You’re right. It was the private for-profit developers who, frankly, were doing very, very well because of the way the programs were set up and then there were the public housing authorities, and that was pretty much it. I don’t want to either over-emphasize or under-emphasize the importance of the CDCs and the nonprofit housing development corporations, but I think they’ve added a whole new dimension. That said, many of those organizations are now at the point where they’re assessing and re-assessing their balance sheets, if I can put it that bluntly. They’re looking at their viability and are considering how they want to deal with the future.
And so, personally, I think that we’re going to see more partnerships, more various holding company merger kind of relationships amongst those organizations who, frankly, are now at the point where they need to decide what they’re going to do now that they’re into their adulthood.
Their balance sheet is only part of the equation. What about their role in the community and their mission?
That’s a very interesting point. I’m involved with various nonprofit organizations, and what we’re struggling with, Harold, is how smaller organizations can preserve their core mission while at the same time becoming more efficient, effective, and strong from a financial standpoint? Do they all need to have their own separate development, asset management, sometimes property management operations, or is there a way of thinking about consolidation of some of those functions while enabling the organizations, in a way, to go back to their roots?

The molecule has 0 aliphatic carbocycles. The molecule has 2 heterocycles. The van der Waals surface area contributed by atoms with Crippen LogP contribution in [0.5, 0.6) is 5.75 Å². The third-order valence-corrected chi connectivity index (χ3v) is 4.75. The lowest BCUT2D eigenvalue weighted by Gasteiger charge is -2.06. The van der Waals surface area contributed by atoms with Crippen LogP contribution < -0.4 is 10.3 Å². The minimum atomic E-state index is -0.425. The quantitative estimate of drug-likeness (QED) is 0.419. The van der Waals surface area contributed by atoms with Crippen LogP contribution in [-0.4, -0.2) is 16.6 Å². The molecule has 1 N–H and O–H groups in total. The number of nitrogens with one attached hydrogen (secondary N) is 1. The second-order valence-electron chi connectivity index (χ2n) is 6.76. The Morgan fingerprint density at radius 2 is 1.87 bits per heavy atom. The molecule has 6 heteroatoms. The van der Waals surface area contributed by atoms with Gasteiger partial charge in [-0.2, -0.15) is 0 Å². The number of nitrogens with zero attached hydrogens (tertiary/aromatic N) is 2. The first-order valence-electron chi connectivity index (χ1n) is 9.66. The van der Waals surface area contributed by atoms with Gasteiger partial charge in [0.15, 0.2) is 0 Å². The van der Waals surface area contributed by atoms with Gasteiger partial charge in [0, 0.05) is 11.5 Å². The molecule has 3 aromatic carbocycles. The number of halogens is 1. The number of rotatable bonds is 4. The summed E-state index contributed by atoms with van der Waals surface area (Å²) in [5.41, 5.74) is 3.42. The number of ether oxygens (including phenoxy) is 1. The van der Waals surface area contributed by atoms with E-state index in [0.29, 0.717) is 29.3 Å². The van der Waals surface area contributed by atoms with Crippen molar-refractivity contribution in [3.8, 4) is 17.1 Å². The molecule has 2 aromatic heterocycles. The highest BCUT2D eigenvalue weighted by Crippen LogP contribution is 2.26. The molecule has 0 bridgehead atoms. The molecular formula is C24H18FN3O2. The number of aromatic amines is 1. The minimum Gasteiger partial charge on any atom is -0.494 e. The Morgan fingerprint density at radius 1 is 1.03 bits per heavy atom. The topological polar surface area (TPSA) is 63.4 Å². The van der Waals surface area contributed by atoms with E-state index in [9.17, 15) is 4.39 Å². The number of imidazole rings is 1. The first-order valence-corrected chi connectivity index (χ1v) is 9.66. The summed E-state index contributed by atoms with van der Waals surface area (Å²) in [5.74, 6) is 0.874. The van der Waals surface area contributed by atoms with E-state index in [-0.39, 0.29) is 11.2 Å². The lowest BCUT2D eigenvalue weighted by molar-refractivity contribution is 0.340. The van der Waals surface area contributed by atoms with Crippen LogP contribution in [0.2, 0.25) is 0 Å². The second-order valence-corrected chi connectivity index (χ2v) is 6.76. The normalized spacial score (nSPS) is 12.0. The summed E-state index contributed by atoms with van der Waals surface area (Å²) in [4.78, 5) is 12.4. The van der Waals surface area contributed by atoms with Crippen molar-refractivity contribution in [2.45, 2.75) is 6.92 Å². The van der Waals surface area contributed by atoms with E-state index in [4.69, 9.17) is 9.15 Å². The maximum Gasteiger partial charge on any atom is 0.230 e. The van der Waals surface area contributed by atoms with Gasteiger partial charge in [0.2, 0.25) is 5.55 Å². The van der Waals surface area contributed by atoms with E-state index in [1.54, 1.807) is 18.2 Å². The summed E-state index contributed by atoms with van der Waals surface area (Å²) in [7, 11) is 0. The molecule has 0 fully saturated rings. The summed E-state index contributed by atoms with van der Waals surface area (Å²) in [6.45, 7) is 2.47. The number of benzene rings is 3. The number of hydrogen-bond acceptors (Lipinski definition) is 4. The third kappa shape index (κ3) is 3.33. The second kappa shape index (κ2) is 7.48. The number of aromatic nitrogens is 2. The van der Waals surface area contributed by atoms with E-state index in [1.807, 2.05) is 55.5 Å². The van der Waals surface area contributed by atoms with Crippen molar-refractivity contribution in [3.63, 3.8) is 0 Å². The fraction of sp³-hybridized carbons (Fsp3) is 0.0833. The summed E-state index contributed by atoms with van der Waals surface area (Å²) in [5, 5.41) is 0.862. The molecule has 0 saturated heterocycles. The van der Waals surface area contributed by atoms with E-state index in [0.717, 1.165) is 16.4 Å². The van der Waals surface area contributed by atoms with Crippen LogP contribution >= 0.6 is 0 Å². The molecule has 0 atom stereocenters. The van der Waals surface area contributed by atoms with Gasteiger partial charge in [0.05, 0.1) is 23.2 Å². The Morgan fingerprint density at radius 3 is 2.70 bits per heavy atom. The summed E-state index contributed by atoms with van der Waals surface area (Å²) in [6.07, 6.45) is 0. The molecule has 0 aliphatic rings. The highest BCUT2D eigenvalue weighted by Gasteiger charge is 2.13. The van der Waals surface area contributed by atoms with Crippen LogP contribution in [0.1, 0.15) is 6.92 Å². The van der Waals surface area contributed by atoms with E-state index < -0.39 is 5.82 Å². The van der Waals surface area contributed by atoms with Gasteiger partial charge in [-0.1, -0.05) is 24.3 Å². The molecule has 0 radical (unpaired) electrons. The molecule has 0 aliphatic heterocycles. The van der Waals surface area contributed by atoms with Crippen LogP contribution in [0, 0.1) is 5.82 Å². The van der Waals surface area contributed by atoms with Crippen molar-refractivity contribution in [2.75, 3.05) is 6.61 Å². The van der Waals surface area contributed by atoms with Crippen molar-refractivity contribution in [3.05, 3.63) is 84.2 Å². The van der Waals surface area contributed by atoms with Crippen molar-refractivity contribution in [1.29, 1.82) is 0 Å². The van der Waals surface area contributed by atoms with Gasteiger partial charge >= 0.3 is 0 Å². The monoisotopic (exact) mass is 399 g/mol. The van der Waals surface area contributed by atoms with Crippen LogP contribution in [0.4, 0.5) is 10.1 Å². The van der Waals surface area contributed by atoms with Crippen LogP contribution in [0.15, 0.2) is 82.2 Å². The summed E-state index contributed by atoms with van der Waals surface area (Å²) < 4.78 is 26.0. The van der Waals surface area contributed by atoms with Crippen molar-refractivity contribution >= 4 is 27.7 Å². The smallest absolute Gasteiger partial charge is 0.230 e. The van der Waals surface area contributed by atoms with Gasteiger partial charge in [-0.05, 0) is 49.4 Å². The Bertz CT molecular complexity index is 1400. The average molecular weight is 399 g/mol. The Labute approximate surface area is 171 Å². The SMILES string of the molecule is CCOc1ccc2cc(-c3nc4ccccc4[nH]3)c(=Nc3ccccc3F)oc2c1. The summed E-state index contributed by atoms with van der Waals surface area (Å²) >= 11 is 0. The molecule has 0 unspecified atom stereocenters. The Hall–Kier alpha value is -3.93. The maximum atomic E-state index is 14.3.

Is it as housing development organizations, or is it as community change organizations? Are they there to build buildings or galvanize the electorate?
In order to, quote-unquote “build buildings,” you need a very strong, powerful development asset management acquisition, property management operation, and sometimes that, I think, will need to come from some kind of consolidated structuring, while at the same time emphasize the core mission of these organizations.
Randy Stoeker wrote a piece for us called Empowering Redevelopment: Toward a Different CDC (SF May/June 1996), in which he basically said we don’t need a whole lot of little CDCs, but rather a few big, mission-driven nonprofits that have really good capacity, really good skills, and are willing to work with other neighborhood organizations who tell them what they need because they’re the voice of the community.
Yes. Well, and I think the same challenge and opportunity applies to CDFIs. I think many of the CDFIs are realizing, similar to the CDCs and the nonprofit housing development corporations, that they need to consolidate and to become more effective by merging and partnering with other CDFIs in whatever manner is most appropriate. David Smith (see essay in this issue), operating through the Affordable Housing Institute, did a publication called Mission Entrepreneurial Entities: Essential Actors in Affordable Housing Delivery. He got funding from the Bill and Melinda Gates Foundation, and he did, frankly, a very, very nice report that Ray Christman wrote the U.S. part of and Gaynor Asquith wrote the U.K. part of, comparing and contrasting experiences with, and drawing lessons from exactly the organizations we’re talking about.